Education, partnerships might be a logical step after Coca-Cola commercial
Wed, January 30, 2013 at 16:20
Brad Spiegel in Jessica Matthews, News, coca-cola, education, midtown

This is the second of a two stories on a recent commercial by Coca-Cola that attempts to show the beverage company hopes to be part of the fight on the obesity epidemic. Fitness industry professionals give their opinions and reaction to the commercial.

Mike Heim has seen a lot of good from the Coca-Cola company, like supporting youth programs, supplying Dasani water at youth and community events, and even making changes to beverage machines in local schools and hospitals. 

So when Heim, the Youth Fitness director at the Elmwood Fitness Center in Hanrahan, La., saw the recent commercial from the beverage giant he knew it was genuine and was a big step toward the fight on obesity in America. 

He feels there are two big reasons why he thinks Coca-Cola will be able be the one leading the pack – money and influence. 

“From a positive standpoint, they have a lot of money to back up their statement. They can encourage the public to push health and fitness,” he said. 

MORE ON COCA-COLA COMMERCIAL

First story and the commercial

“I think what they are doing is the right thing by getting the message out. Coke is the easiest target because no one will take (blame) for the obesity epidemic. They are saying, ‘we recognize the issue and we want to change the culture’.” 

Travis Wood thinks Coca-Cola can take it one step further: use its money and reach to form relationships with other companies, and maybe the government, to influence more of the population that needs the education. 

“In my opinion … if Coke is smart its next move would to form partnerships with those who know how to get the message out. There is no need to reinvent the wheel,” said Wood, VP of Operations at Sky Fitness & Wellbeing in Tulsa, Okla. “There are thousands of companies out there that do this for living. If Coke is smart and partnered (with others) it will bring name recognition to the cause, between (Coke) and experts in the field.”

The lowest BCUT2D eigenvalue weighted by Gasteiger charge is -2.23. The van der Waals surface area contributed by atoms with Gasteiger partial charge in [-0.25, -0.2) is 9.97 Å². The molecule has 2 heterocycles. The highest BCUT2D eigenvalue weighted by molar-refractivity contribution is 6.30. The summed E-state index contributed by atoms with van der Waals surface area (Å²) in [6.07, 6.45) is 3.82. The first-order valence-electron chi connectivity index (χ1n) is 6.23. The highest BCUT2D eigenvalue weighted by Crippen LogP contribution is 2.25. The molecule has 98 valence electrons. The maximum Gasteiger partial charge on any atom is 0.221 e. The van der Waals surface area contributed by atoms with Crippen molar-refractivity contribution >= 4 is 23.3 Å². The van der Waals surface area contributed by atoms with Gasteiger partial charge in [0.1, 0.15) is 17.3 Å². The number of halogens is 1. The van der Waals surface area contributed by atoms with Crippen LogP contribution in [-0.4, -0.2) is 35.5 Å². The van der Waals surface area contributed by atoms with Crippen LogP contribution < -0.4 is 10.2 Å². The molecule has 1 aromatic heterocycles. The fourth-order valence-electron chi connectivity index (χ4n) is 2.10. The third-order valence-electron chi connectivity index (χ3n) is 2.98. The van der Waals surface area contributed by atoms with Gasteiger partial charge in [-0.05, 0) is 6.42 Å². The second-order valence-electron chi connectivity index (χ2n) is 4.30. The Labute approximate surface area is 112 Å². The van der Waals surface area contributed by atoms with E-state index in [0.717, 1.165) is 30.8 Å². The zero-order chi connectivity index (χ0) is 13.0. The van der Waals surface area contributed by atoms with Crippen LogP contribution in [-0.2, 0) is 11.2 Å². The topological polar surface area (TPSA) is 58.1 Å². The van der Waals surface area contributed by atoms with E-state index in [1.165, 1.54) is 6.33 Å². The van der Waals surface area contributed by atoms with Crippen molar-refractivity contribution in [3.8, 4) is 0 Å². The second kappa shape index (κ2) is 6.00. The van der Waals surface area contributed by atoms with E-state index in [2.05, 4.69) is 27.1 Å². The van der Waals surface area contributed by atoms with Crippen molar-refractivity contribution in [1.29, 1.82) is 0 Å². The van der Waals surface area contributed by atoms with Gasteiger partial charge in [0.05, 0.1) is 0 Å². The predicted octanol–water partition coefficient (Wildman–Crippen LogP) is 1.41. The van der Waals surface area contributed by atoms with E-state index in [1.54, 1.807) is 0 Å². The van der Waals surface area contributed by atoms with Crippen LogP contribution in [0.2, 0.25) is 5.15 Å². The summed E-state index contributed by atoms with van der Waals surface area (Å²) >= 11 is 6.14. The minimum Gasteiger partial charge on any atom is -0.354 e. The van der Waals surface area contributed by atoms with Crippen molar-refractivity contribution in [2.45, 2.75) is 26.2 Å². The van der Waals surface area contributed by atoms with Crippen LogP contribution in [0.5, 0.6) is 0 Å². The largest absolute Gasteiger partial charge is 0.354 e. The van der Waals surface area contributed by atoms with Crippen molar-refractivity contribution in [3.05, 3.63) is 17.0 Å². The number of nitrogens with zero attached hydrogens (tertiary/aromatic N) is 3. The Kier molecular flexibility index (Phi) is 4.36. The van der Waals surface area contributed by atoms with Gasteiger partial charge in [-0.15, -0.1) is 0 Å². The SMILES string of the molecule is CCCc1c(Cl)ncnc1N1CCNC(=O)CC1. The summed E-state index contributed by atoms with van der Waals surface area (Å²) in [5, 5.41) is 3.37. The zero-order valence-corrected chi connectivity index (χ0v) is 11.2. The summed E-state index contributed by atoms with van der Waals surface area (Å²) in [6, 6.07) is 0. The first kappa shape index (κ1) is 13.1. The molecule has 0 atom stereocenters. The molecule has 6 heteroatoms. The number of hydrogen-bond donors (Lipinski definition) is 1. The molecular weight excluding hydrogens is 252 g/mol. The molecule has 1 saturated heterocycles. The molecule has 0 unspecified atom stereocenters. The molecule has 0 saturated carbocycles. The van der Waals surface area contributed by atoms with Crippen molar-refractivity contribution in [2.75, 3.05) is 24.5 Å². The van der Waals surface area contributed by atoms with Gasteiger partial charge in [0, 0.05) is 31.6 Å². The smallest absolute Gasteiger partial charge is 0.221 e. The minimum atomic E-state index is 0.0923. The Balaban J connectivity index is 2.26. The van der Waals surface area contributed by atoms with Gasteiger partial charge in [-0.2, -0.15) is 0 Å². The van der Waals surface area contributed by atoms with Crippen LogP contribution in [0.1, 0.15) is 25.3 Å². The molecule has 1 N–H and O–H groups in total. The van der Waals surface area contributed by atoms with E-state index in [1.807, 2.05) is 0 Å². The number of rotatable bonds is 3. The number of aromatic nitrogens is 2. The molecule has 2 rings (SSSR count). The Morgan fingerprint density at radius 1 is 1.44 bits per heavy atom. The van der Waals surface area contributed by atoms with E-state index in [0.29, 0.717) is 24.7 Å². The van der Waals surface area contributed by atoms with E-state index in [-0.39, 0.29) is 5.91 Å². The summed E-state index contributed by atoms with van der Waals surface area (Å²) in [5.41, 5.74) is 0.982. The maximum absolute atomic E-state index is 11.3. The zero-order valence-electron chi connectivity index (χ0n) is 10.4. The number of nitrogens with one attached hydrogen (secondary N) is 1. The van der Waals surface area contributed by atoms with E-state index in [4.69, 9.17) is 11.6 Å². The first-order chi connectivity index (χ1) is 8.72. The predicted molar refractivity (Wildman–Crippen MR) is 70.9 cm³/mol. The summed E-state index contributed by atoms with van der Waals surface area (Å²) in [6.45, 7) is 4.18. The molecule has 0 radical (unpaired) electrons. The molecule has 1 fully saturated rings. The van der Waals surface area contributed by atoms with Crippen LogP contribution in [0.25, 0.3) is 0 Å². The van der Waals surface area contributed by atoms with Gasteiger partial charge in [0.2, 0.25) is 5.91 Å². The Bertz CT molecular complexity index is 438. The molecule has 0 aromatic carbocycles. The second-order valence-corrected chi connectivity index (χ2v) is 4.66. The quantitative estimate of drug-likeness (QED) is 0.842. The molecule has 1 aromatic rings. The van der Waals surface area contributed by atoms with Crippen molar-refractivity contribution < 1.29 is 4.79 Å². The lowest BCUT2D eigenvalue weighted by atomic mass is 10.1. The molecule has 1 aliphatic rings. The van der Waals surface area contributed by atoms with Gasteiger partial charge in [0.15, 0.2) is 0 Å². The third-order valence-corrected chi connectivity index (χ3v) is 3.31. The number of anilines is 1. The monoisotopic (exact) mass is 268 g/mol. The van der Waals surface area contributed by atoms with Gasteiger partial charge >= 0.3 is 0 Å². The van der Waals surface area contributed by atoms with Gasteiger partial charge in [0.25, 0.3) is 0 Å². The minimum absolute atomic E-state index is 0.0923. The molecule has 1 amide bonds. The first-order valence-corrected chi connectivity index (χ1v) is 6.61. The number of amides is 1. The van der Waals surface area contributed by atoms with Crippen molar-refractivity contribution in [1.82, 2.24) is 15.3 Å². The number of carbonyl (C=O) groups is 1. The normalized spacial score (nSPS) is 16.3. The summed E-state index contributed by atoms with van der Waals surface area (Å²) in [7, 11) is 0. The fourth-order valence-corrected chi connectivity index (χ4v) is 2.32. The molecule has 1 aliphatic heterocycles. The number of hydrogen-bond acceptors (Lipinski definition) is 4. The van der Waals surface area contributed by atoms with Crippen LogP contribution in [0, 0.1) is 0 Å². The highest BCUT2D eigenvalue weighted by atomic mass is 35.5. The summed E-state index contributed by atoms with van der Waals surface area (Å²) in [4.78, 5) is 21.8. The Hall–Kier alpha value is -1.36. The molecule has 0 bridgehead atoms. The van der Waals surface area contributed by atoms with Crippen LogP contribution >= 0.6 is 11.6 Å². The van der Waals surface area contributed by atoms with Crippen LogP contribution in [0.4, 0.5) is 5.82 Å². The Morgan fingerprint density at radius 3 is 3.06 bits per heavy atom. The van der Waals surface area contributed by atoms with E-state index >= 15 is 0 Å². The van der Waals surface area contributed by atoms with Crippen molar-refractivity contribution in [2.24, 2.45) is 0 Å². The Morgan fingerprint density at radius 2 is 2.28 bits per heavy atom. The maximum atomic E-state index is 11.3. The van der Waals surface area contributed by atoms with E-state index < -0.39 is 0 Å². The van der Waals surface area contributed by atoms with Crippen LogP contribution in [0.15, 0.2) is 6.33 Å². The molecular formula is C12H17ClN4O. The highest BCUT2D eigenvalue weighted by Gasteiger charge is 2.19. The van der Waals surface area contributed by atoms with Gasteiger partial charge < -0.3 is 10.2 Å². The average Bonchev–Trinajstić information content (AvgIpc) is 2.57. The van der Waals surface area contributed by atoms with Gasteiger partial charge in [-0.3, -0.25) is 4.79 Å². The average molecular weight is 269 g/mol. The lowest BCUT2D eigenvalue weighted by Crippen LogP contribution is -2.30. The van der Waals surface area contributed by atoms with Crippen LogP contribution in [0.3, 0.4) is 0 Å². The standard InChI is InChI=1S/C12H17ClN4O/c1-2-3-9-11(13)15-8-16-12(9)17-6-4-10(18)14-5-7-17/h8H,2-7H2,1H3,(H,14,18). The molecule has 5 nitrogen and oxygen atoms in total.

One of the organizations that Coca-Cola could latch on to is among us in the fitness industry – American Council on Exercise. With helping eliminate the obesity epidemic in the U.S. part of its 25-year goal, which is set in 2010, ACE certainly would entertain partnering with them. 

“(Working with Coca-Cola) isn’t something we’ve discussed yet since (the commercial) is just out. We certainly will talk as a group (at ACE),” said Jessica Matthews, exercise physiologist at ACE, based in San Diego. “Maybe we can be the bridge builder. If there is a way we can provide support and guidance and be part of the solution, that is part of our mission and is something we are passionate about. We have the resources to speak to people and be part of the solution.” 

Matthews is somewhat cautious, however, until she sees what is next. She hopes this isn’t a one-time thing for 125-year-old company and that the dialog continues. 

“I think the commercial is something that will help further the conversation of obesity. I hope it changes the perception and will lead to a healthier lifestyle.” 

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Many feel, however, in the end it comes down to individual choice. Of course, that is where education comes in. If consumers knew that the amount of calories in something bad, like soda, fried foods, and candy, could better serve them, as in health and energy, in something healthy.